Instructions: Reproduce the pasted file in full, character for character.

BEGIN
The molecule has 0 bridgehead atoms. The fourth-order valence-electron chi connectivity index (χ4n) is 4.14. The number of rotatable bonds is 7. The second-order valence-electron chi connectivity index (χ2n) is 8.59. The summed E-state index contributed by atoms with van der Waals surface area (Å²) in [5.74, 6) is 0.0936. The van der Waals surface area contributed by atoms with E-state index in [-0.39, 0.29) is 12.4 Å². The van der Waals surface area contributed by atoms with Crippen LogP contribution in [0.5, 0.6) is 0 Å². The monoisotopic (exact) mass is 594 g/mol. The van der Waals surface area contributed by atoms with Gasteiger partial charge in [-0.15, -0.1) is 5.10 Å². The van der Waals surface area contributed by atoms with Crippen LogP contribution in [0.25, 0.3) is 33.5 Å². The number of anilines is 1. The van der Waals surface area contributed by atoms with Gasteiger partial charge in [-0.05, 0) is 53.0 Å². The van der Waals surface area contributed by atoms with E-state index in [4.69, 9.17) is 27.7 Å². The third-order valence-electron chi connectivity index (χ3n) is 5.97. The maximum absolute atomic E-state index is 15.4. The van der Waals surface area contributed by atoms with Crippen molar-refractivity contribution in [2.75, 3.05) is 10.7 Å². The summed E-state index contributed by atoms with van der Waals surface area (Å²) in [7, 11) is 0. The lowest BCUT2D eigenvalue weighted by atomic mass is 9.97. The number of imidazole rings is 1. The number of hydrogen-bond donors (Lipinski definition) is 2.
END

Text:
The molecule has 0 bridgehead atoms. The fourth-order valence-electron chi connectivity index (χ4n) is 4.14. The number of rotatable bonds is 7. The second-order valence-electron chi connectivity index (χ2n) is 8.59. The summed E-state index contributed by atoms with van der Waals surface area (Å²) in [5.74, 6) is 0.0936. The van der Waals surface area contributed by atoms with E-state index in [-0.39, 0.29) is 12.4 Å². The van der Waals surface area contributed by atoms with Crippen LogP contribution in [0.5, 0.6) is 0 Å². The monoisotopic (exact) mass is 594 g/mol. The van der Waals surface area contributed by atoms with Gasteiger partial charge in [-0.15, -0.1) is 5.10 Å². The van der Waals surface area contributed by atoms with Crippen LogP contribution in [0.25, 0.3) is 33.5 Å². The number of anilines is 1. The van der Waals surface area contributed by atoms with Gasteiger partial charge in [-0.05, 0) is 53.0 Å². The van der Waals surface area contributed by atoms with E-state index in [4.69, 9.17) is 27.7 Å². The third-order valence-electron chi connectivity index (χ3n) is 5.97. The maximum absolute atomic E-state index is 15.4. The van der Waals surface area contributed by atoms with Crippen molar-refractivity contribution in [2.75, 3.05) is 10.7 Å². The summed E-state index contributed by atoms with van der Waals surface area (Å²) in [7, 11) is 0. The lowest BCUT2D eigenvalue weighted by atomic mass is 9.97. The number of imidazole rings is 1. The number of hydrogen-bond donors (Lipinski definition) is 2.